Michael Organ

Michael Keith Organ (born 22 September 1956) is a former Australian politician. He was an Australian Greens member of the Australian House of Representatives between 2002 and 2004, representing the Division of Cunningham, New South Wales. He was the first member of the Greens to win a seat in the House of Representatives, having won a by-election which the Liberal Party did not contest.[1]

Michael Organ
Member of the Australian Parliament for Cunningham
In office
19 October 2002  9 October 2004
Preceded byStephen Martin
Succeeded bySharon Bird
Personal details
Michael Keith Organ

(1956-09-22) 22 September 1956
Bulli, New South Wales
Political partyAustralian Greens
ChildrenAndrew, Kyle, India, Emma
OccupationUniversity library archivist
WebsiteHome page (2011)

Life and education

Organ was born in Bulli, New South Wales. His mother was a hospital domestic and his father was a brickworker.[2] He studied geology at the University of Wollongong and completed a post-graduate diploma in archive administration at the University of New South Wales, where he subsequently took up a post as an archivist.[2] He has been employed at the University of Wollongong library, as an archivist (1996–2002) and, as of 5 May 2013, manager, repository services.[3]

Three months prior to the Cunningham by-election, he unsuccessfully contested the local government election for the lord mayorship of Wollongong.

In 2005, Organ discovered a print of the 1927 film Metropolis containing missing scenes.[4] This print was used to create a restored version of the film, which re-premiered in 2010.

He has four children, Andrew (b. 1991), Kyle (b. 1993), India (b. 2008) and Emma (b. 2011).[2]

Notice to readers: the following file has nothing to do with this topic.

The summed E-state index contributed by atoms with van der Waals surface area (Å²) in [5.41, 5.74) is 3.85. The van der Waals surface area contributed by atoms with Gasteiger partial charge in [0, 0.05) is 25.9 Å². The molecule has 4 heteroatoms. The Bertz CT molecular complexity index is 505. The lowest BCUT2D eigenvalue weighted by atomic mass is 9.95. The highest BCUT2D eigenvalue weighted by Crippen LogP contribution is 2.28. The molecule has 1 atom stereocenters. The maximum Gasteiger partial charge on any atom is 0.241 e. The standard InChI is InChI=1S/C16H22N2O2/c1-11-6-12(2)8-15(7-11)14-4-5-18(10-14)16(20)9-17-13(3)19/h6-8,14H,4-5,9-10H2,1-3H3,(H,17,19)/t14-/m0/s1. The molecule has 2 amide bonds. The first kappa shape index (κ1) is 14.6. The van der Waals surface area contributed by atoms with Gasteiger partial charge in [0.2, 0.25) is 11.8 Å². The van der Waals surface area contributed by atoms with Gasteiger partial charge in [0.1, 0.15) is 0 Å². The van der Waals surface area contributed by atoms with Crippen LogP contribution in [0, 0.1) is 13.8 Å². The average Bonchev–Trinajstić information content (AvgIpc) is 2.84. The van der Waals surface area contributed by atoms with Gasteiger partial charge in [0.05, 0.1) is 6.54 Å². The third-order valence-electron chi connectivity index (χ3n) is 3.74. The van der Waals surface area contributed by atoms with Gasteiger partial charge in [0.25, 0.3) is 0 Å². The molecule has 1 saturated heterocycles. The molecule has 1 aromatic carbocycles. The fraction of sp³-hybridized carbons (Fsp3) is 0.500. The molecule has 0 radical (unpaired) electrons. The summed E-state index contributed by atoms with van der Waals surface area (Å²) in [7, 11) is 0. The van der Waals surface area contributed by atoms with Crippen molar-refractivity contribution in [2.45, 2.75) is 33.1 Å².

Electoral history

Cunningham by-election

The federal division of Cunningham has been a safe Labor seat since its creation in 1949.[5] On 16 August 2002, the sitting member, Dr Stephen Martin, unexpectedly resigned, causing a by-election.

The ALP preselected a TAFE teacher, Sharon Bird, by decision of the party executive rather than the usual rank-and-file nomination procedure, and the Liberal party opted not to contest the by-election.

Organ was endorsed by the South Coast Labour Council and received strong preference flows from two popular independent candidates, David Moulds and Peter Wilson. He gained 23% of the primary vote and 52% after allocation of preferences, defeating Bird and becoming the first Green elected to the House of Representatives, at the same time making Cunningham a marginal seat.[6]

During his term, he was one of three Greens federal parliamentarians (with Senator Bob Brown and Senator Kerry Nettle).

Subsequent elections

Organ ran for a full term as member for Cunningham in the 2004 general election. He received 20.1% of the primary vote, placing third behind the Labor (39.6%) and Liberal (28.8%) candidates. This was a swing of 13.5% to the Greens compared to the 2001 federal election, but a 2.9% swing away from Organ compared to the 2002 by-election. Organ was eliminated on the ninth count, with his voters' preferences flowing overwhelmingly to Labor's Sharon Bird, allowing her to win with a 61.5% two-party-preferred vote.[7]